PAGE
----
Using subtle tones of paint McAlpine Miller creates the illusion of transparencies within his works. A reality that is so far-fetched that it becomes a busy blur of objects which portray the idea of an energy-laden consumer society.
History and Background
Scottish-born artist Stuart McAlpine Miller, a graduate of Glasgow School of Art, displays all the characteristics of his home nation – tenacity, determination and a wry sense of humour.
He freely admits that he has been toiling at the coalface of the art world for the last twenty years and has only recently won the critical recognition he deserves.
In 2012, McAlpine Miller received a momentuous accolade, when he was chosen as the artist in residence at The Savoy Hotel. His collection, entitled "A Time For Reflection" hangs in the Thames Foyer, one of the most popular parts of The Savoy where guests enjoy the hotel’s award-winning afternoon tea. As The Savoy’s artist in residence, McAlpine Miller fully immersed himself in the hotel's rich history, and elements of The Savoy, both past and present, can be seen in the layers of these intricately painted works.
He has also enjoyed successful solo exhibitions with galleries as far flung as New York, and high-profile comissions as far as Hong Kong.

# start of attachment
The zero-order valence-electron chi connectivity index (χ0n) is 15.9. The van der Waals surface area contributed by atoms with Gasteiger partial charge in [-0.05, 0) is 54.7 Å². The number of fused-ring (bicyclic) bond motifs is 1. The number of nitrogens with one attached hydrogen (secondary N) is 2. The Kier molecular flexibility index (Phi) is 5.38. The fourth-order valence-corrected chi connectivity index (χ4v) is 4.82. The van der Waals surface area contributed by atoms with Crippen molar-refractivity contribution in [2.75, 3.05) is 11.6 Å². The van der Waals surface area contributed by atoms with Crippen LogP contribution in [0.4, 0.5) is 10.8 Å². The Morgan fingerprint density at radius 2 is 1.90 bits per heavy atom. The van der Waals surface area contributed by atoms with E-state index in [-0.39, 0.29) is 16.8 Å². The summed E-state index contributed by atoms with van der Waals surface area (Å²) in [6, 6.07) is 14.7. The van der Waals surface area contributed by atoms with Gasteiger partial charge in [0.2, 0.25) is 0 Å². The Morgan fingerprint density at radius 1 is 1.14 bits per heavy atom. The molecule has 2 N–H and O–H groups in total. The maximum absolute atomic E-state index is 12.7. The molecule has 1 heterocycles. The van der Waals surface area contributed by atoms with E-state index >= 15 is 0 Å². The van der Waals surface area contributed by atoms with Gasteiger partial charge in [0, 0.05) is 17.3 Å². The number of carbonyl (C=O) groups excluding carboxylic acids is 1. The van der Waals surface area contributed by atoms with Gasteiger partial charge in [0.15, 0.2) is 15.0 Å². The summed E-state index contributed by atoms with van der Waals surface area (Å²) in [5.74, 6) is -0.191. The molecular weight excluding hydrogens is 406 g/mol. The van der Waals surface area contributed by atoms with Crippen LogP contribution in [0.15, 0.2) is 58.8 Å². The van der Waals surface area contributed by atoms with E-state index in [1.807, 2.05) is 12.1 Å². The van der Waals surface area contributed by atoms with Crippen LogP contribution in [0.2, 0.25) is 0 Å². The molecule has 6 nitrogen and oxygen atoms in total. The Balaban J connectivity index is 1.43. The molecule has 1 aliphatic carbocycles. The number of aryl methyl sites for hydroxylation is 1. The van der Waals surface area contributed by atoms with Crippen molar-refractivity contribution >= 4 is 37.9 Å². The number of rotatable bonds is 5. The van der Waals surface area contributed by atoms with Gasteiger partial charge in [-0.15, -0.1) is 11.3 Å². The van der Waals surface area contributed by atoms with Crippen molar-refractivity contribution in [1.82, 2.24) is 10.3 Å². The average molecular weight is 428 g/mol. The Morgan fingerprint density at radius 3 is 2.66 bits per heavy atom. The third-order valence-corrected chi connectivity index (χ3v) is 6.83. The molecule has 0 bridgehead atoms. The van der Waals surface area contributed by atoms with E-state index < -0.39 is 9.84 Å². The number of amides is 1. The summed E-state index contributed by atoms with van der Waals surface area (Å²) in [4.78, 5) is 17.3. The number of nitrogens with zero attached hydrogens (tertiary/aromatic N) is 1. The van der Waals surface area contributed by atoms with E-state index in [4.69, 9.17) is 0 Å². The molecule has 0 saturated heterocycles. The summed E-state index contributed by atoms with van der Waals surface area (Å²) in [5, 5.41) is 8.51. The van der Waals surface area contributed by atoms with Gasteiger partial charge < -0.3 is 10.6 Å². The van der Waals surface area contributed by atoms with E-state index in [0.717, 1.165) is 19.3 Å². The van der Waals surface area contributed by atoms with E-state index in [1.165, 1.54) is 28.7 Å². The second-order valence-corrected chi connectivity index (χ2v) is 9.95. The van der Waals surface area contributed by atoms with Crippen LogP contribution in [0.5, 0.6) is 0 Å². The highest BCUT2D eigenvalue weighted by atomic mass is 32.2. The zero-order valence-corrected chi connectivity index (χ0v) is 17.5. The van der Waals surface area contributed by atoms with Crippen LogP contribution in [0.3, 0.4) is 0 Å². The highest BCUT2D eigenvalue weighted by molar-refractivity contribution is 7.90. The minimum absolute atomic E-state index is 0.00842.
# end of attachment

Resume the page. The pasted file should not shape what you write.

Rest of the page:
Read an interview with art critic Estelle Lovatt, where she explains why McAlpine Miller is the artist to invest in.
Ideas and Inspirations
Contrasting themes of cartoons/superheroes, and stylish European models help to illustrate the unrealistic idealism that these celebrated objects present. Objects that we all desire, whereas the reality is as impossible as the existence of the Disney characters and Superheroes.
These comic references do not only convey such, but the imagery also portrays the unimportance of the celebrated objects. How the subject matter overlaps and fades into each other not only shows forgotten memories and aspirations but also illustrates a feeling of a shallow existence.
An admirer of traditional Old Masters such as Caravaggio and Bosch, McAlpine Miller nevertheless says he is most influenced by Andy Warhol - following the cult painters ethos that art is ultimately ‘a throw away thing that has value’.
“Warhol's views on mass consumerism and the way he translated these into his art is something I really relate to and I hope my art does something similar and stands the test of time” explains McAlpine Miller.